Through the shared experiences of waking up extra early to catch the ass-numbing bus ride to camps or schools in the west, a sort of informal brotherhood forms. The similarity of their postal codes become a common talking point on the long journey home before the conversation branches off into other areas.
Ajinkya tells me that more often than not, this involves talking about food.
Probing further, Joel tells me that the sense of community might also be due to the planning area boundaries in the area. To him, the neighbourhoods in the east all seem relatively close by, unlike the multiple, huge neighbourhoods in the west. Despite living with his aunt in Jurong for four years when he attended NTU, Joel shares that the estate’s sheer size meant that it was tough feeling a connection with all of his neighbours.
“I mean, it’s not that the west is uninhabitable. They now have so many new malls and they’re lit. You can probably find everything you need but everything just feels a bit … soulless.”
Seizing the pause in the conversation, Salihin weighs in.
“Look at Jurong for example. The first exit on the PIE for Jurong is Toh Guan road. That’s Jurong East central. Six, SIX exits later, you have Pioneer in Jurong West. But guess what, you’re still in fucking Jurong!” he says, laughing in faux exasperation.
At the end of the day though, Salihin shares that the entire east v west debate is just another case of Singaporeans arguing over nothing.
“Look, I take pride in living here. I have great memories growing up in the east so I want others to come experience it for themselves and enjoy life here too. This doesn’t mean that I’m going to shit on the west. I’m just proud of the east.”
The final voices which lend to the topic of east-side pride belong to thirty-two-year-old Cheryl Chua and Fiona Tan, best friends who live in Katong and Siglap respectively.
Over afternoon tea in one of Katong’s many cafes, the former classmates from Tanjong Katong Girls’ School share why they love the area they’ve spent so much of their lives.
The ‘vibe’ of the east is the first thing they both mention.
“Take the café we’re in now for example. It feels as though we’re in town but when you step outside, there’s none of that hustle and bustle typical of Orchard road. Besides Dior and Chanel boutiques, everything else is pretty much the same and it’s not suffocating. Instead, everything’s chill. It’s peaceful.”
Cheryl attributes this cosiness to the absence of high-rise buildings in the area and the lack of towering billboards, plastered with the latest fashion trends or beauty products. According to her, this means the estate has a refined, understated charm that’s a direct result of successfully marrying up-market, “westernised” amenities with the rich Asian history and culture of the area.
Agreeing, Fiona adds that in her experience living in Siglap, everyone knows everyone on her street and she even goes as far as describing her neighbours as “extended family”. She cannot imagine living anywhere else in Singapore and for her, Siglap is, and will always be, home.
“It’s honestly lovely living here since everyone is so laid-back and friendly. You see neighbours walking their dogs together and no one rushes anywhere. Life is definitely less fast-paced in the east compared to the rest of Singapore and now that I think about it, I think a huge reason why is because of the beach.”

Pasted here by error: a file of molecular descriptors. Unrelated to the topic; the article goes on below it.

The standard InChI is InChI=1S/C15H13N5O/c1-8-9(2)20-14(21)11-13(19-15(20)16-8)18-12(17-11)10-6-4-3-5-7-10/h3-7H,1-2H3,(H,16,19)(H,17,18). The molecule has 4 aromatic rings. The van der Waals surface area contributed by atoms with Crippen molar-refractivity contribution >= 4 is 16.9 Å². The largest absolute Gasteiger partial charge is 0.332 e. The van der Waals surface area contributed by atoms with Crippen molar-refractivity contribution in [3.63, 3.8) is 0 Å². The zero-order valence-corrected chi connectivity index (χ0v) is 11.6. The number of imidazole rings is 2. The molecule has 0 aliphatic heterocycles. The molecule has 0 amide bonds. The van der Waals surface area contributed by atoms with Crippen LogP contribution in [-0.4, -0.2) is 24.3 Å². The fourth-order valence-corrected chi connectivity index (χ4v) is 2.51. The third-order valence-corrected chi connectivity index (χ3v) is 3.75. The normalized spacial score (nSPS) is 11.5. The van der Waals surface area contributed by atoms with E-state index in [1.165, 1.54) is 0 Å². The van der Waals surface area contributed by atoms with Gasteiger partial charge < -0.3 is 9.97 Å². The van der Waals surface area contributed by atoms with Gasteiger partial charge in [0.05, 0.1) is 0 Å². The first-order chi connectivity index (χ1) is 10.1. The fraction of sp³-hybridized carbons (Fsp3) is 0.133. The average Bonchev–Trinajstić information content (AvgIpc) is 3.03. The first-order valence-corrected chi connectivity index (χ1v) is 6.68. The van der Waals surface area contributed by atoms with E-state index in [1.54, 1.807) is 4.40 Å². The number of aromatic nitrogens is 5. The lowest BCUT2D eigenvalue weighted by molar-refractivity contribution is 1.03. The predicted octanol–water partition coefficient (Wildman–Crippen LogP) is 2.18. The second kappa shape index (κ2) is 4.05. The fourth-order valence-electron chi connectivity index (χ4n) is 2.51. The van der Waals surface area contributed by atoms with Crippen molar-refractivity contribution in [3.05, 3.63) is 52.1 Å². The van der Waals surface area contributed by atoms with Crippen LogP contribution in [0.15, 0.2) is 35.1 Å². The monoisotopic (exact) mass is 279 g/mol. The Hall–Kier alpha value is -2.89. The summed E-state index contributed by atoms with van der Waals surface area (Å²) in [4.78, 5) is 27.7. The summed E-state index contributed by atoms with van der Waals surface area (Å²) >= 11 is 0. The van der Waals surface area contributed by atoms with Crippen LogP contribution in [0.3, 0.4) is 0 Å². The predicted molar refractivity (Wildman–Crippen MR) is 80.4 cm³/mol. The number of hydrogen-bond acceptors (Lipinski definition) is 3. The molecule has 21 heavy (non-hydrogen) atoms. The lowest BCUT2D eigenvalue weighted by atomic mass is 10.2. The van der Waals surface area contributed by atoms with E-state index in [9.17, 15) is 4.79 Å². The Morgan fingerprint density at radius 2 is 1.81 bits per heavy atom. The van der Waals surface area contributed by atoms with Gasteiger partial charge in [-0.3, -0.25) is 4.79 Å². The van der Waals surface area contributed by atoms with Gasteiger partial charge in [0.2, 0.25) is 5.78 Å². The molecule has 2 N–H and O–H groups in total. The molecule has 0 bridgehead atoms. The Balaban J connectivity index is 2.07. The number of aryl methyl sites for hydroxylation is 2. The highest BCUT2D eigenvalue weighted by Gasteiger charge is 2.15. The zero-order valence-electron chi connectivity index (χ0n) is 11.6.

Add to that the number of beach-front chalets found in the area and naturally, an association of the east being a destination to unwind starts to form.
Yet for all the obvious east-side pride that Cheryl and Fiona possess, there are still those who remain critical of their “eastie” credentials. Other more “legit” east-siders have pointed out that their estates technically aren’t part of the east, though the pair aren’t bothered.
“I don’t really care to be honest. To me, the concept of east is about a feeling more than it is a geographical location. I identify wholeheartedly with east-side pride and I’m not going to let an invisible line dictate whether I’m part of the community or not. It’s not a east v west war. I just love the feeling I get when I’m in the east. Some people take it too seriously,” Cheryl says.
In the course of my research for this article, many other east-siders I spoke to informally shared that they do have an unexplained love for the place they grew up in. But it doesn’t go beyond that.
Yes, “easties” perhaps have logical explanations on why they think and feel that the east has a stronger community. And they might be right. But how much of that is actually confirmation bias stemming from good childhood memories and the feeling of nostalgia attached to them?
The truth is, the east v west debate is a perfect example of Henri Tajfel’s social identity theory in action. It’s perfectly normal to want to be a part of something bigger than ourselves, and feel a sense of belonging in this crazy world. It increases our self-esteem, but at the same time, draws an invisible and unnecessary line of division. Rational human behaviour expressed irrationally.
Or maybe what’s seen as postal code superiority is just a misguided interpretation of an invitation to a different experience, as explained by Salihin.
So while there’s nothing wrong with taking pride in your estate, definitively saying that one end of the island is better than the other? Nah mate. I don’t think it works that way.
To paraphrase a Redditor on r/singapore, the best side in the country is … an order of cheese fries.
End of story.